Skip to navigationSkip to content

Donald Trump’s answer to Obamacare has failed spectacularly

Reuters/Jonathan Ernst
Poorly planned.
By Heather Timmons
Published Last updated This article is more than 2 years old.

The US House of Representatives has pulled a bill to repeal and replace “Obamacare”—a key part of Donald Trump’s election campaign—due to lack of support on Friday.

“We came really close today, but we came up short,” House speaker Paul Ryan said during a press conference. “This is a disappointing day for us. Doing big things is hard.”

After the bill was pulled, Trump blamed Democrats, even though the bill only needed a majority of the House’s 435 seats to pass, and Republicans control 237 of them.  “With no Democrats on board we couldn’t get there,” Trump said. “Obamacare unfortunately will explode, it is going to have a very bad year. I think the losers are Nancy Pelosi and Chuck Schumer because they own Obamacare, they own it.”

At 3:30pm today, as representatives were delivering their last short fiery speeches for and against the bill, the House announced an unexpected recess. Robert Costa, a Washington Post reporter, said Trump told him it had been pulled.

Hours before the vote, Ryan traveled to the White House to confer with the president. Ryan said he advised the president to pull the bill. “Obamacare is the law of the land,” Ryan said later. “We’re going to be living with Obamacare for the foreseeable future.”

Trump pledged before the US election that he would craft “much better health care, at a much less expensive cost.” He said in October that “decades of failure in Washington, and decades of special interest dealing, must come to an end.

But what he and Ryan crafted was a healthcare bill that cut benefits and coverage for the poor so deeply, while aiding the rich and insurance companies so blatantly, that it was quickly dubbed a “transfer of wealth” from poor to rich.

At the very last minute, the White House inserted its most draconian change: The bill would let states decide whether or not to cover essential health services, from hospitalization to pregnancy.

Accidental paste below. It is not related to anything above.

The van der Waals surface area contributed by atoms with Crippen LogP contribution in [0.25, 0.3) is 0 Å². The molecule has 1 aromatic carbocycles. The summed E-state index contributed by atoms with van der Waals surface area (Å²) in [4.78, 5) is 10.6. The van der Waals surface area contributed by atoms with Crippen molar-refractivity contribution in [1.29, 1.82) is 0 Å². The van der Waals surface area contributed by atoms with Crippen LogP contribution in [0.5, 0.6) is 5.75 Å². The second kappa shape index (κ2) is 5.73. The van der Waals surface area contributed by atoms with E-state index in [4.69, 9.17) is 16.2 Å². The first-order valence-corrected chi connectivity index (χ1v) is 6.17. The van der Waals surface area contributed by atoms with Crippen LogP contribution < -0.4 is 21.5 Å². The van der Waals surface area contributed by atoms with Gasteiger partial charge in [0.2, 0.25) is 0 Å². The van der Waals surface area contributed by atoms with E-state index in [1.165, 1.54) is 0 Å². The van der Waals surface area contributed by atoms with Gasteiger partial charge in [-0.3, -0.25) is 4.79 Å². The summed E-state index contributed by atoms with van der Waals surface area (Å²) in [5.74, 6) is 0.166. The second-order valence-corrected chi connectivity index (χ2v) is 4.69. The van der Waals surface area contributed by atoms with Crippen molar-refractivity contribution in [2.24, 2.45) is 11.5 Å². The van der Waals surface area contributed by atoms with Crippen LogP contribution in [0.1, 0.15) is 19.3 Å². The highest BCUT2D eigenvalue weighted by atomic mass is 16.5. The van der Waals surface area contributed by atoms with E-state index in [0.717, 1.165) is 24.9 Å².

More than a decade ago, president George W. Bush faced a similar debacle when he made social security reform his leading issue during his second term, and started pushing private retirement accounts instead.

A funny thing happened. The more Bush discussed the idea in speeches around the country, the less popular it became. As the Brookings Institution writes, ”Public disapproval of President Bush’s handling of Social Security rose by 16 points from 48 to 64%–between his State of the Union address and June.” The entire initiative was scrapped.

This year, as Republicans began talking about the “nightmare” and “disaster” that was Obamacare, and their plan to replace it, Obamacare’s popularity hit a record high.

Even before the vote, it was clear that Trump hoped to wash his hands of the process as soon as possible. “Frankly at this point it’s not a question of negotiating any more,” White House press secretary Sean Spicer said Friday. “The president understands this is it.”

Trump could turn to immigration, the border wall, and tax reform, Spicer said. “There are so many other things he wants to get done,” Spicer said.

📬 Kick off each morning with coffee and the Daily Brief (BYO coffee).

By providing your email, you agree to the Quartz Privacy Policy.